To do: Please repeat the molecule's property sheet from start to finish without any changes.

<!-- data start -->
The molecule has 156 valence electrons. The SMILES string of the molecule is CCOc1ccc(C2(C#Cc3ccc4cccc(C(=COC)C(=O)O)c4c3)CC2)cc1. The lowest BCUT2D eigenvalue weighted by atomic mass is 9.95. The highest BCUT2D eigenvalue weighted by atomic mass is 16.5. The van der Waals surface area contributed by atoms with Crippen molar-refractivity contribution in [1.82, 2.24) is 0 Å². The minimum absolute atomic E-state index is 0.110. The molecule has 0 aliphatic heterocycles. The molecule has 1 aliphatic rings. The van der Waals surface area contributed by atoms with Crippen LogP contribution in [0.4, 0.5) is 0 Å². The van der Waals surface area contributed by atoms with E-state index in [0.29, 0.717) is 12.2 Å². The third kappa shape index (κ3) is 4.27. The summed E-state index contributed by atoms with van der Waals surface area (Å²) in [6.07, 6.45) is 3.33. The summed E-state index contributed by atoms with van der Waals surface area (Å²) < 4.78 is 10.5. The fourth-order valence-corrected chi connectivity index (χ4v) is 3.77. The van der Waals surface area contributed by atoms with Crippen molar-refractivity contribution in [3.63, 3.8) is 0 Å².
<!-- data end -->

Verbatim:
The molecule has 156 valence electrons. The SMILES string of the molecule is CCOc1ccc(C2(C#Cc3ccc4cccc(C(=COC)C(=O)O)c4c3)CC2)cc1. The lowest BCUT2D eigenvalue weighted by atomic mass is 9.95. The highest BCUT2D eigenvalue weighted by atomic mass is 16.5. The van der Waals surface area contributed by atoms with Crippen molar-refractivity contribution in [1.82, 2.24) is 0 Å². The minimum absolute atomic E-state index is 0.110. The molecule has 0 aliphatic heterocycles. The molecule has 1 aliphatic rings. The van der Waals surface area contributed by atoms with Crippen LogP contribution in [0.4, 0.5) is 0 Å². The van der Waals surface area contributed by atoms with E-state index in [0.29, 0.717) is 12.2 Å². The third kappa shape index (κ3) is 4.27. The summed E-state index contributed by atoms with van der Waals surface area (Å²) in [6.07, 6.45) is 3.33. The summed E-state index contributed by atoms with van der Waals surface area (Å²) < 4.78 is 10.5. The fourth-order valence-corrected chi connectivity index (χ4v) is 3.77. The van der Waals surface area contributed by atoms with Crippen molar-refractivity contribution in [3.63, 3.8) is 0 Å².